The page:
The Tyrconnell Gold Mine
By Ken Ellis
During the course of our caravanning safari through Central Australia and Queensland we happened to be fuelling up at Mareeba when another traveller spotted our Victorian registration and we got into a conversation about mining interests. When I said we were going to Chillagoe he suggested that since I had been there several times before, why not visit the historic Tyrconnell Gold Mine instead.
On the road again, we decided to change our plans and see some new territory and the prospect of visiting a gold mine would be a change from digging gemstones.Most of the countryside on the way to Dimbulah was cleared by Italian migrants early last century and is now covered in sugar cane plantations. On passing the Mareeba cemetery, you can’t miss the huge Italian section with hundreds of elaborate and well kept graves.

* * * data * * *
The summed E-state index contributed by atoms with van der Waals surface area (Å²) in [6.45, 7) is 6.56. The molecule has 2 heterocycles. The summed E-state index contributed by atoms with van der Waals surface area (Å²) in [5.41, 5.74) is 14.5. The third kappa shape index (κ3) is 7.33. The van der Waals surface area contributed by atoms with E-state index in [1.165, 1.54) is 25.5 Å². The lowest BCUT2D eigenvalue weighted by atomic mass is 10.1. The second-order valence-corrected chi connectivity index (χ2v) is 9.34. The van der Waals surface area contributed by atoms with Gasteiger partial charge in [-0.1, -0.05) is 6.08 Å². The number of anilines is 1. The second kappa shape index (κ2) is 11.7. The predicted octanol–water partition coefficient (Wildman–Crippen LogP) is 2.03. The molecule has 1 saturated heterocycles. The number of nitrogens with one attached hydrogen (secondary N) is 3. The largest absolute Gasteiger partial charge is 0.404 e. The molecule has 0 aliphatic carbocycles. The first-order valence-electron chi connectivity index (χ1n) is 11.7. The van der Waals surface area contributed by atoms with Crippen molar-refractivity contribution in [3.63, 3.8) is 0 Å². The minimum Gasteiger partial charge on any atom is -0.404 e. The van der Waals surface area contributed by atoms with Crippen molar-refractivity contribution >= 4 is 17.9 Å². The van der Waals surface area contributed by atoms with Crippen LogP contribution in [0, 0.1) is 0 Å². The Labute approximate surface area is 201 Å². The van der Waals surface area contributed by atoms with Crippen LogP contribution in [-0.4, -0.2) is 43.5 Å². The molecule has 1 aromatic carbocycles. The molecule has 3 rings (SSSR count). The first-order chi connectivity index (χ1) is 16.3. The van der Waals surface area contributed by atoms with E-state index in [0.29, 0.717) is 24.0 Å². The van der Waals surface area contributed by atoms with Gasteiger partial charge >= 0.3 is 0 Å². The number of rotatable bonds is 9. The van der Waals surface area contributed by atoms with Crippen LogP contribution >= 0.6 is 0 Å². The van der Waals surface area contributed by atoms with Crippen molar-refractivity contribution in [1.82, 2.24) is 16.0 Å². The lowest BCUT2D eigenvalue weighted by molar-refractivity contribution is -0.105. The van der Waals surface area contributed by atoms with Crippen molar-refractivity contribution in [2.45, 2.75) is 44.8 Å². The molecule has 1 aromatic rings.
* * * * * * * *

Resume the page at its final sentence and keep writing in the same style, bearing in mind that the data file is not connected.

On reaching Dimbulah, Julie spotted a sign saying Historic Gold Mine, so we assumed that it would be the Tyrconnell and we headed north on a good bitumen road.The bitumen soon gave way to gravel and about 20km out we turned off into the hills and soon found ourselves in open country.
A faded sign informed us that we were in the middle of what used to be the township of Thornborough but apart from a private home nestled amongst some trees at the bottom of the paddocks, there were no other signs of past occupation.Later we learned that this peaceful bit of barren ground supported a population of some 1,500 people in the 1880s and at one time was considered the equal of Maytown on the Palmer River.
The full article can be found in the September 2010 issue of Gold Gem and Treasure. Subscribe now.